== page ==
There are several reasons to make your own small whiskey barrel: for a garden decoration, home distilling, liquid storage or furniture. The amount of precision you will need when making your barrel depends on the use it will be put to. Making the perfect whiskey barrel takes a lot of practice, but thankfully, oak is a very forgiving wood.
Things You'll Need
42 oak planks dimensions 17 1/2-by-1-by-3/4 inch
6 pieces of iron banding (two 41 inches, two 43 inches, two 45 inches)
Hole cutter drill bit
Purchase oak planks from a local hardwood retailer. Two 2-by-4s can be cut down to size with a table saw and planer.
Mark off and cut 17 1/2-inch sections on each 2-by-4. You should be able to get 10 sections out of the two boards. Do not discard the extra 8-inch sections; they will be used in a later step.
Cut the 17 1/2-by-2-by-4-inch pieces in half along the 2-inch side. This will give you 20 17 1/2-by-7/8-by 4-inch pieces.
Set the table saw for a 1-inch cut. Lay the boards so that the cut will be made along the 4-inch surface. This should leave you with three 17 1/2-by-7/8-by-1-inch planks from each board. You will also have one board that is smaller because of the width of the cutting blade. Set these smaller pieces off to the side; they will also be used later.
Use a planer to bring the 7/8-inch sides of each board down to a thickness of 3/4 inch. This will allow more flexibility in the oak when it is time to bend them into place.
Sand any rough edges down until they are smooth to the touch. You now have 60 potential staves, 18 more than you will need. (It is always good to have extras, and you will use 12 for the top and bottom.)
Assembling the Barrel
Bend a 41-inch piece of iron banding into a circle. Temporarily weld it together with an acetylene torch.
Lay the ring on a flat surface and place 42 staves into the hoop. The last one will be tough to fit; you will need to hammer it in with a rubber mallet.
Slip a 43-inch hoop around the tops of the staves and leave 3 inches from the bottom hoop. Weld it temporarily in place.
Place a 45-inch hoop over the staves in the same manner, leaving 3 inches between it and the 43-inch hoop. Also weld this in place temporarily.
Drop another 45-inch hoop over the top. This time, leave 5 1/2 inches between this one and the last one. Again, weld in place.
Place another 43-inch hoop over the staves. Leave it 3 inches above the last one. Weld it in place.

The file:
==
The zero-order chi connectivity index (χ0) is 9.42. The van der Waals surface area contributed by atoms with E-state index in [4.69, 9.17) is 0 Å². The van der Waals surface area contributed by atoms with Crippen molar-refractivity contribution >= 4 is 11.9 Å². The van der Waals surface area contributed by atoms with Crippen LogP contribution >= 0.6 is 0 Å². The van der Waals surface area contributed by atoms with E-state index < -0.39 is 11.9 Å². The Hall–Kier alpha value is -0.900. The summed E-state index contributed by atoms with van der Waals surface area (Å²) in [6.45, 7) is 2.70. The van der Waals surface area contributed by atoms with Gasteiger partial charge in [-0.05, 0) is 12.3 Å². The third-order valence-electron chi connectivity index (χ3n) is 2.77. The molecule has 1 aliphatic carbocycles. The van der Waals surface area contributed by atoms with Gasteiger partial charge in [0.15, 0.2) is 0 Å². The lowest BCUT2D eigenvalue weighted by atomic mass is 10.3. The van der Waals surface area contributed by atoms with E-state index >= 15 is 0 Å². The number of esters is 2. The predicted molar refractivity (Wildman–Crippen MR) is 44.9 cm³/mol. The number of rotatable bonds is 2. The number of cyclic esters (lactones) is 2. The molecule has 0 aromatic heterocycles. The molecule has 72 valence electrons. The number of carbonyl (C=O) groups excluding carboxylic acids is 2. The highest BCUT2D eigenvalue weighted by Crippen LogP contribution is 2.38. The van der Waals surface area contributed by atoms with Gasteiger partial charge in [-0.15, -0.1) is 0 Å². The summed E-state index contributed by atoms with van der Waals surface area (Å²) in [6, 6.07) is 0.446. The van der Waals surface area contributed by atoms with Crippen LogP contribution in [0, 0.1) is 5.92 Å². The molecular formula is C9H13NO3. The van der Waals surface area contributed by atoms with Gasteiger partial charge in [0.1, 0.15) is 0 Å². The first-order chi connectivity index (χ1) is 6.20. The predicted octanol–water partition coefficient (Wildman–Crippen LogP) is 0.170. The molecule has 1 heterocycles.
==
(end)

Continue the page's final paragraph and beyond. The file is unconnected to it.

Place the last 41-inch hoop around the top of the staves. Weld it in place as well. This will complete the cursory assembly of the barrel. All that is left is to attach the top and bottom.
Making the Top and Bottom of the Barrel
Lay out six staves side by side. Make sure that the 17 1/2-inch sides are flush against each other.
Set the cursory barrel on top of the staves and use it as a stencil. Trace the exterior of the barrel on the staves. Repeat this to create a stencil for the bottom of the barrel as well.
Use a skill saw to cut the staves to create a top and bottom for the barrel. Retain all of the scrap material for later use.
Mix together flour and water to form a paste. Use this paste to join together the top pieces of the barrel. Do the same for the bottom.
Place the top and bottom barrel pieces in a preheated oven at 350 degrees for one hour.
Remove the barrel top and bottom from the oven and set them off to the side.
Char the Barrel
Build a fire in an outdoor pit. Once it has been burning for about 30 minutes, toss on all of the scrap oak wood that you have left from making cuts.
Wait 10 minutes and then place the barrel upright over the fire.
Char the interior of the barrel for three minutes. This caramelizes the sugars in the oak sap and will help to infuse any whiskey you plan to make with a slightly sweet flavor.
Finalize the Construction
Rivet all of the iron hoops into place. Place rivets every 3 inches.
Place the top and bottom on the barrel. Tap them into place with a rubber mallet.
Soak the barrel with water. You can do this by submerging it in a large pool (non-chlorinated) for a day or by running water from a hose over it for eight hours. This process with cause the oak to expand and seal any leaks that may have been present in the initial riveting.
Air-dry the barrel for two days.
Drill a hole in the middle of one of the staves with a hole cutter drill bit slightly smaller than your bung. (If you have a 1/2-inch bung, use a 7/16-inch hole cutter.)
Tap the bung into the bung hole with a rubber mallet.
Fill the barrel with water and check the barrel for leaks. If there are any leaks, seal the exterior of the barrel with a food-grade sealant.
If you are going to use this barrel for wine, omit the charring step.
Wear protective eyewear when using tools.